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The enraged parent has split his skull spang to his chin!

years. Nothing less graceful and dignified than the
pencil of a Sully could begin to do her the meanest
sort of justice. Our feeble pen would shed its last
drop of ink in the attempt to place her adequately
before our readers—but in vain! The beauty of the
being before us is of that character which intoxi-ear, and cuts loose. He drops!
cates the brain and renders words utterly powerless!
Let us pause!


On! on on!

"Dearest Josey," murmured the fair maiden in a low voice, the music of which showed plainly that she would have attained high distinction as a street crier of wares-" Dearest Josey, I fear, oh! I fear the rage of my pa when he finds out that I've gone and run away! Oh, Josey, dear, I fear the rage of my pa!"

"Calm yourself, sweet Sukey," was the answer of the gentleman, in a soothing tone, "am I not here? Sooner than I would resign thee I would heroically place my little finger on the headsman's block! By the storm now raging above us, and by the powers of earth and air, I swear never to desert thee, come weal or come wo! A few short hours, and we shall reach a place where we can be united forever in Hymen's silken chain. But I don't think

Jack is driving with sufficient rapidity. Let me stir

him up!".

He reaches from the window of the carriage and speaks to the driver. "Driver! on! faster! If we get to Squamville without being overtaken, I'll give you a dollar and a drink!"

The driver jumps on his seat for joy! A dollar and a drink! He plies the lash with renewed vigor! They are going like a streak!

On! on! on!

But alas and alackaday! the inmates of the carriage hear the furious galloping of a horse behind! The sound approaches! The maiden gives one quick glance at the horseman from the window, and after speaking just two words, shrieks with horror, and falls back insensible!

One moment the victor stands gazing at his vanquished foe. The next, he slowly draws the other pistol from his pocket, sticks the muzzle into his

The horses, having taken fright at the horrible clashing of swords, have run and jumped off the nearest precipice, which happens to be a little more than twelve hundred feet high. Horses, carriage

and maiden are smashed!

Look for the last time!

In the forest lie three dead bodies-
The Father, the Lover, the Driver!

At the foot of the rocks lie five dead bodies--
The Maiden and four horses!


The boys in number six vowed they would no The entire contents of his brain-pan are blown out? | longer bear the insolence of number eight. These And where is the carriage? were the two largest sleeping rooms in the schoolhouse where I boarded in the days when my face was not yet bronzed by travel, when my legs were considerably shorter, and my luxuriant beard as yet an invisible dream. I was thirteen, and the oldest boy in the room except Slokins, who was sixteen, though you would never have thought it to look at him, for he was the shortest boy in our class, and the stupidest. However, he was a very good fellow, and ready enough for anything but fighting.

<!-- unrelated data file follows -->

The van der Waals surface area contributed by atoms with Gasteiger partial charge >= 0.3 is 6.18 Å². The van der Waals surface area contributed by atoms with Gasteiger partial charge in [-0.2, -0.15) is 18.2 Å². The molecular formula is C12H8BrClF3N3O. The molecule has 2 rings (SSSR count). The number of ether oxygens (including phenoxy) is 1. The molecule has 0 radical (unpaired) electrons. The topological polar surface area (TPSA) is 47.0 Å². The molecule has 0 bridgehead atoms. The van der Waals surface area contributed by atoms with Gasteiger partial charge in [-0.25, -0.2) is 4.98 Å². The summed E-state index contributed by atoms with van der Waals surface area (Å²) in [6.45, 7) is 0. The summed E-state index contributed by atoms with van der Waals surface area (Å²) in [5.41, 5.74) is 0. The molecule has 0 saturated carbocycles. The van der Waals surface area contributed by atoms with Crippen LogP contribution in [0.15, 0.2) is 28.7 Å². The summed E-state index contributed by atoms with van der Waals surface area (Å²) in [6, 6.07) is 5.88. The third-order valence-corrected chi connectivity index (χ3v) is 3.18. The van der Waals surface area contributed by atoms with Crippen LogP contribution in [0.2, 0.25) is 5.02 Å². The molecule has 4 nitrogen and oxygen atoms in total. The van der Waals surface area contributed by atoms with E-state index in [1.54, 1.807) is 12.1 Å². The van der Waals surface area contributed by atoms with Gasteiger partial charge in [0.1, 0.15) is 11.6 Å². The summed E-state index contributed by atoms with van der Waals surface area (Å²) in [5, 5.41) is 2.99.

Contributed to the Illustrated N. Y. Journal.


We are credibly informed that the ladies of
Turkey are inveterate drinkers. Poor things!
Their degraded solitude requires some stimulant;
but they do not always take pleasure-trips.

The dead claim a large share of their solicitude.
They are extremely punctual in their visits to the
sepulchres of their relations. Attached to each
tomb is a small earthen flower-pot, let into the
ground, in which are constantly kept fresh branches
of myrtle, or some small shrub, over which they
frequently pour water, preserving them with the
greatest care and fondest attention.

Our room was on the top floor of the house, so we resolved to have a grand bolstering campaign, and


And again the voice comes mournfully through as a preliminary measure I proposed that somebody the trees, crying--

66 BLOOD!"

should creep on all fours into No. 8, and pull Clinton senior's toe, then utter a warwhoop, and we would all rush in, pell mell, and give No. 8 fits -in a word, come down on them like bricks.


·My f-a-t-h-e-r!!"

The driver swears, whips and yells, but in vain! One brief moment, and the horseman is at the carriage—another, and the driver falls from his seat dead, shot in the eye with a pistol ball!


The carriage stops. The horseman approaches the door.

"Joseph Green," he said in an awful tone, "what have you done with my daughter?"

FUNERALS IN PARIS.-All funerals in Paris are
performed by one chartered, registered company.
"She is here, tyrannical parent!" observed the They have got a privilege, a concession, a monopoly
man in the carriage.
from the government. If you die in the Roman
"Come forth, villain!" shouts the incensed Catholic faith, nobody else can bury you. They
"and defend thyself! Here, amid the storm have an office that is open fourteen hours out of the
of elements, this day and this hour, thou diest like twenty-four; they own five hundred black horses,
a dog!"
eighty hearses of various sizes, (one expressly for
"Thou liest! With this good sword will I meet giants), drivers, mourners, bier-carriers, carpenters,
thee, and God defend the right !"
drapers, without number; they have shields and